little bit). These and other high-dose effects have given lithium a bad
reputation. But low-dose
lithium can still provide numerous benefits:
can add to the antidepressant effects of other treatments (e.g. exercise,
psychotherapy, light therapy, or antidepressant medications).Bschor
Lithium, even at low doses, can help people pull out of mixed states (combination of depression and agitation/anxiety/irritability and/or sleep disturbance).
Possible anti-Alzheimerís effect?
recent studies are suggesting that for someone who is likely to develop
Alzheimer's disease, very-low-dose-lithium might slow their progress toward that
currently-untreatable disease. In addition to several lines of research which
support this idea, there has even been a specific trial testing lithium in this
role. Forty-five patients with early signs of possible Alzheimer's disease were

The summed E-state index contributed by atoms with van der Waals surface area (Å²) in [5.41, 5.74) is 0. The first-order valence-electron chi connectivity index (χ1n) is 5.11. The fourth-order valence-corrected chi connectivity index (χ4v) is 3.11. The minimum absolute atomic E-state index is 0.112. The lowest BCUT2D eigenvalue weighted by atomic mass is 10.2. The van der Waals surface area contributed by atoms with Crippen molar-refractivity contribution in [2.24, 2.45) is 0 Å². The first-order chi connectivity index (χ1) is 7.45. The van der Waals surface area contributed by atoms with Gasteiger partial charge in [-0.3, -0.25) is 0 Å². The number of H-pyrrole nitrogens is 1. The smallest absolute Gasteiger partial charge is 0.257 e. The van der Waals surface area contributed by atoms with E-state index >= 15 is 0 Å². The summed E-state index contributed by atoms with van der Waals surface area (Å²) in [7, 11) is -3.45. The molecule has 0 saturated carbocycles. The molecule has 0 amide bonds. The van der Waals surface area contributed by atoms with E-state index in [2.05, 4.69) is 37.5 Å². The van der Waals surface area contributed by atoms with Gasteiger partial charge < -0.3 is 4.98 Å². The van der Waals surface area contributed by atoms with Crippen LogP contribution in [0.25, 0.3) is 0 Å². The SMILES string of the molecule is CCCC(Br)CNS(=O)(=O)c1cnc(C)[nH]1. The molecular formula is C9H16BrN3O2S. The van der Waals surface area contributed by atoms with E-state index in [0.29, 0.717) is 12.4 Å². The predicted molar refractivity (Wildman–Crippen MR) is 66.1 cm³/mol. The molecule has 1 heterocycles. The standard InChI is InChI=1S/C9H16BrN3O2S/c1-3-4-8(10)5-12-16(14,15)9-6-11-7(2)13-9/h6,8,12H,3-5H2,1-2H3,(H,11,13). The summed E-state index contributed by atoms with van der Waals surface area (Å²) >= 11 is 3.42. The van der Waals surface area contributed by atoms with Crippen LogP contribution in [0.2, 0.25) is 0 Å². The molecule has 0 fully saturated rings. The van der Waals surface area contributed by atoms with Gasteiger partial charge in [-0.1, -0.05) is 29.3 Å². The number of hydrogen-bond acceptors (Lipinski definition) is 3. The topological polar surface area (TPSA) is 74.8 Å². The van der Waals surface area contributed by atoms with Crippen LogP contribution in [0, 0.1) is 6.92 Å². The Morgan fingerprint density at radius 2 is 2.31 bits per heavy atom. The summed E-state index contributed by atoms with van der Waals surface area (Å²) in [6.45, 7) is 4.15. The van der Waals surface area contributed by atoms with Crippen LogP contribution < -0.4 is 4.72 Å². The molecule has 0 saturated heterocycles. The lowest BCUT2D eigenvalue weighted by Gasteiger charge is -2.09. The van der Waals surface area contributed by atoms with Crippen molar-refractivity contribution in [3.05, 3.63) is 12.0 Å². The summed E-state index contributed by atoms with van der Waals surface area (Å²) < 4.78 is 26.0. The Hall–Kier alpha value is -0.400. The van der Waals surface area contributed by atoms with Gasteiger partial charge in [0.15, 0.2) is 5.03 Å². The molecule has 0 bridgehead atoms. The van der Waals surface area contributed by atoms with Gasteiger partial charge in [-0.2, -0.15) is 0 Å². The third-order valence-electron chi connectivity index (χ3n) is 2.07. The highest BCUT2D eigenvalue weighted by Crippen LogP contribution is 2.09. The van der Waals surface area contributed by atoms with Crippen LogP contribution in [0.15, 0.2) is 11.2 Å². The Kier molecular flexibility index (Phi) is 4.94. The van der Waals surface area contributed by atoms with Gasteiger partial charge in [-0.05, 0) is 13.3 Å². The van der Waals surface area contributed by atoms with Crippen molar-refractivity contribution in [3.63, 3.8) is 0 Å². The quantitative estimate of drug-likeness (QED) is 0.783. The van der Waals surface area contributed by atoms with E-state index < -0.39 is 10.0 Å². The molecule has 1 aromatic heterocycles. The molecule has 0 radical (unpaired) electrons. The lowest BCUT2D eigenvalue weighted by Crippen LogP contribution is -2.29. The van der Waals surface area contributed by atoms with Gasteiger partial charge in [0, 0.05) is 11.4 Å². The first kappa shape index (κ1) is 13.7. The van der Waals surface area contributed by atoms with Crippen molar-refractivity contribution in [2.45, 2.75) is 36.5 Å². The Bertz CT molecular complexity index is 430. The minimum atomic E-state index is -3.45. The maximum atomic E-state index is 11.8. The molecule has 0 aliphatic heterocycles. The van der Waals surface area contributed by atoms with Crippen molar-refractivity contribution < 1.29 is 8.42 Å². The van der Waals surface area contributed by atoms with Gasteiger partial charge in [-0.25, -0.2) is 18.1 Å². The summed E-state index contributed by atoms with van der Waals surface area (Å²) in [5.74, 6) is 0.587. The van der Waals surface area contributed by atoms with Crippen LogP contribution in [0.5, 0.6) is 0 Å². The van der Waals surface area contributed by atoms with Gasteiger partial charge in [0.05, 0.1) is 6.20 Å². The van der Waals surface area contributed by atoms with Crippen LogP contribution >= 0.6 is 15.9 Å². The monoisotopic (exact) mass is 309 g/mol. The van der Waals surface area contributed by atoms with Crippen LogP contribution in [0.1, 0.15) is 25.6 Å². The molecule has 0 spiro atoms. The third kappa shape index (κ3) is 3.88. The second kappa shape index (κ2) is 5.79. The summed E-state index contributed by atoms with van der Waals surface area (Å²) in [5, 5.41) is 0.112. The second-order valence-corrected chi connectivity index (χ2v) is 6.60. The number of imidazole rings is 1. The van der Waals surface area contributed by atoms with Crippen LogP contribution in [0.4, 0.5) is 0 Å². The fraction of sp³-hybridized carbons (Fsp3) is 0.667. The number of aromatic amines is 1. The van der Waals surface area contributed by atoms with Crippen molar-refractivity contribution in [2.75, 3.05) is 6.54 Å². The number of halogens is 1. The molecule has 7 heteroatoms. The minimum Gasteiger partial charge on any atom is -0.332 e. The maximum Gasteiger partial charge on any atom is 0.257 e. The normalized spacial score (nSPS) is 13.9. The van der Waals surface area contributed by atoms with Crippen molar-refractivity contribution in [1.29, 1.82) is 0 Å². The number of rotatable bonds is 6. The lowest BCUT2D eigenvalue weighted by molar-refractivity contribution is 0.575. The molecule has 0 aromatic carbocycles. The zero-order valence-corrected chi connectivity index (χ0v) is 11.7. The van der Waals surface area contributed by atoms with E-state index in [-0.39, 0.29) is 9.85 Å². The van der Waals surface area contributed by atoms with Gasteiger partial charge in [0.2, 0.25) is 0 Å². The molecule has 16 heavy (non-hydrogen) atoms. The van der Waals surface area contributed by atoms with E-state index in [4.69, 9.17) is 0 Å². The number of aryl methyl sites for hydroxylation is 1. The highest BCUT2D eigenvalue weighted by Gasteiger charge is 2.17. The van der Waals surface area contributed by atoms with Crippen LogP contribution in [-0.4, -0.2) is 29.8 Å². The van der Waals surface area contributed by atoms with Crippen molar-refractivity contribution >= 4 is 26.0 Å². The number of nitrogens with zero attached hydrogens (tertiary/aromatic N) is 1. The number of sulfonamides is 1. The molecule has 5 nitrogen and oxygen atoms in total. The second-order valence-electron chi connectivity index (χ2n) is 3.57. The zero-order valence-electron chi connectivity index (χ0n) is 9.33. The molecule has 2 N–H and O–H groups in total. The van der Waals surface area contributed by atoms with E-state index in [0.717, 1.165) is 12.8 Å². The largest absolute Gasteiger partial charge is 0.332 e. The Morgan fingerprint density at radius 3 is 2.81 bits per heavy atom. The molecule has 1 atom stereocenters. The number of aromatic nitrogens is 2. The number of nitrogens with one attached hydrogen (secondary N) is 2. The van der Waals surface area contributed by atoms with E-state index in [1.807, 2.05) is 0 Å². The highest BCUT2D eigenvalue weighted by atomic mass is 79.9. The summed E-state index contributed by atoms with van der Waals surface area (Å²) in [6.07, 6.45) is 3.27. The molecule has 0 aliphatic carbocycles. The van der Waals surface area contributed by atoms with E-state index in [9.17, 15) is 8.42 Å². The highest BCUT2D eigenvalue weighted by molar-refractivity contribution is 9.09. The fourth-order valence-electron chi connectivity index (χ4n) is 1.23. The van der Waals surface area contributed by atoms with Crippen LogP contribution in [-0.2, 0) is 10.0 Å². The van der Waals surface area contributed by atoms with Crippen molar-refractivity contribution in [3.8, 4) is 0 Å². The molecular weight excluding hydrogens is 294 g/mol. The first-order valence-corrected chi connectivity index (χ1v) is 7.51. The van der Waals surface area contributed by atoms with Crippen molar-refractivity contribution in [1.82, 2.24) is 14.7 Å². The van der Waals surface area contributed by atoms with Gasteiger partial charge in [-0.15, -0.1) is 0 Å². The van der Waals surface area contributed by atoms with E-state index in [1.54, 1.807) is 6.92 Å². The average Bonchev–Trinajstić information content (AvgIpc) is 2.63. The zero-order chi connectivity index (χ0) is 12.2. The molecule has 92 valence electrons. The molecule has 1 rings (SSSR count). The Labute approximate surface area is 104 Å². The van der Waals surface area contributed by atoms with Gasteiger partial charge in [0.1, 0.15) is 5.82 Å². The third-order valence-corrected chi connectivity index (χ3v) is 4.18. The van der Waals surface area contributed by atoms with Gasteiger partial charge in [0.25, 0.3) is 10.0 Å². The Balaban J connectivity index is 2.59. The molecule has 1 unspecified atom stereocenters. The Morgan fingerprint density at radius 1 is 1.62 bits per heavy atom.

randomized to either lithium or placebo. Those who received lithium showed
significantly less worsening of their cognitive abilities (almost none) compared
to those who received placebo, over the following year.Forlenza
for risk from lithium orotate
1979, one of the world's most respected lithium researchers , Mogens Schou,
studied the lithium orotate approach and found (in rats) that it seemed to
produce more kidney damage than regular lithium. That was the last time lithium
orotate was studied in a rigorous way.
woman did manage to get lithium toxicity from lithium orotate, but that was
after ingesting 18 pills at once. Pauze
At least this shows that some lithium orotate pills from the internet really do